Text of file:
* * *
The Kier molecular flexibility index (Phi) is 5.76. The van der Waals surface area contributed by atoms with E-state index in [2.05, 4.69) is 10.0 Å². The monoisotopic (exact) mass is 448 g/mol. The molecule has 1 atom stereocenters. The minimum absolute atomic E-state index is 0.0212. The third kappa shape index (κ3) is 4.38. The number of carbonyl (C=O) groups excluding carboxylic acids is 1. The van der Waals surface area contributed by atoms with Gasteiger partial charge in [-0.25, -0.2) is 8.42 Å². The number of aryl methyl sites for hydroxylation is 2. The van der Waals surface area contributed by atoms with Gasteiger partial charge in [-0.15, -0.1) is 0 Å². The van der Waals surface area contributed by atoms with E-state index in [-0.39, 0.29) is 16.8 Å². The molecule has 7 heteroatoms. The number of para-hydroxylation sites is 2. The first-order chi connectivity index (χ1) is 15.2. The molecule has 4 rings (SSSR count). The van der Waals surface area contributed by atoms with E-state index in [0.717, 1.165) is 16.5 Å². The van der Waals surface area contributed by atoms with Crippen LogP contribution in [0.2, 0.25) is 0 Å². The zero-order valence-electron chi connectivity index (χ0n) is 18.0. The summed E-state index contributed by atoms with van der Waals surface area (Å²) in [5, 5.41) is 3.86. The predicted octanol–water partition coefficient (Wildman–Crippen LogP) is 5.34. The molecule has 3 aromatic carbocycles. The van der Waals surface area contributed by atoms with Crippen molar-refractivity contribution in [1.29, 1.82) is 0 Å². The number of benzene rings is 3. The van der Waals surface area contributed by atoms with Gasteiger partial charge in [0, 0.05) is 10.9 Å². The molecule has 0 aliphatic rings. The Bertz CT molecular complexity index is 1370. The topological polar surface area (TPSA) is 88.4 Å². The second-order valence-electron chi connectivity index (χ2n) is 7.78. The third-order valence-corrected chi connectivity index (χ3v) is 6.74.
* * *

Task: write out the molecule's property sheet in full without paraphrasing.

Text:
The Kier molecular flexibility index (Phi) is 5.76. The van der Waals surface area contributed by atoms with E-state index in [2.05, 4.69) is 10.0 Å². The monoisotopic (exact) mass is 448 g/mol. The molecule has 1 atom stereocenters. The minimum absolute atomic E-state index is 0.0212. The third kappa shape index (κ3) is 4.38. The number of carbonyl (C=O) groups excluding carboxylic acids is 1. The van der Waals surface area contributed by atoms with Gasteiger partial charge in [-0.25, -0.2) is 8.42 Å². The number of aryl methyl sites for hydroxylation is 2. The van der Waals surface area contributed by atoms with Gasteiger partial charge in [-0.15, -0.1) is 0 Å². The van der Waals surface area contributed by atoms with E-state index in [-0.39, 0.29) is 16.8 Å². The molecule has 7 heteroatoms. The number of para-hydroxylation sites is 2. The first-order chi connectivity index (χ1) is 15.2. The molecule has 4 rings (SSSR count). The van der Waals surface area contributed by atoms with E-state index in [0.717, 1.165) is 16.5 Å². The van der Waals surface area contributed by atoms with Crippen LogP contribution in [0.2, 0.25) is 0 Å². The zero-order valence-electron chi connectivity index (χ0n) is 18.0. The summed E-state index contributed by atoms with van der Waals surface area (Å²) in [5, 5.41) is 3.86. The predicted octanol–water partition coefficient (Wildman–Crippen LogP) is 5.34. The molecule has 3 aromatic carbocycles. The van der Waals surface area contributed by atoms with Crippen molar-refractivity contribution in [1.29, 1.82) is 0 Å². The number of benzene rings is 3. The van der Waals surface area contributed by atoms with Gasteiger partial charge in [0, 0.05) is 10.9 Å². The molecule has 0 aliphatic rings. The Bertz CT molecular complexity index is 1370. The topological polar surface area (TPSA) is 88.4 Å². The second-order valence-electron chi connectivity index (χ2n) is 7.78. The third-order valence-corrected chi connectivity index (χ3v) is 6.74.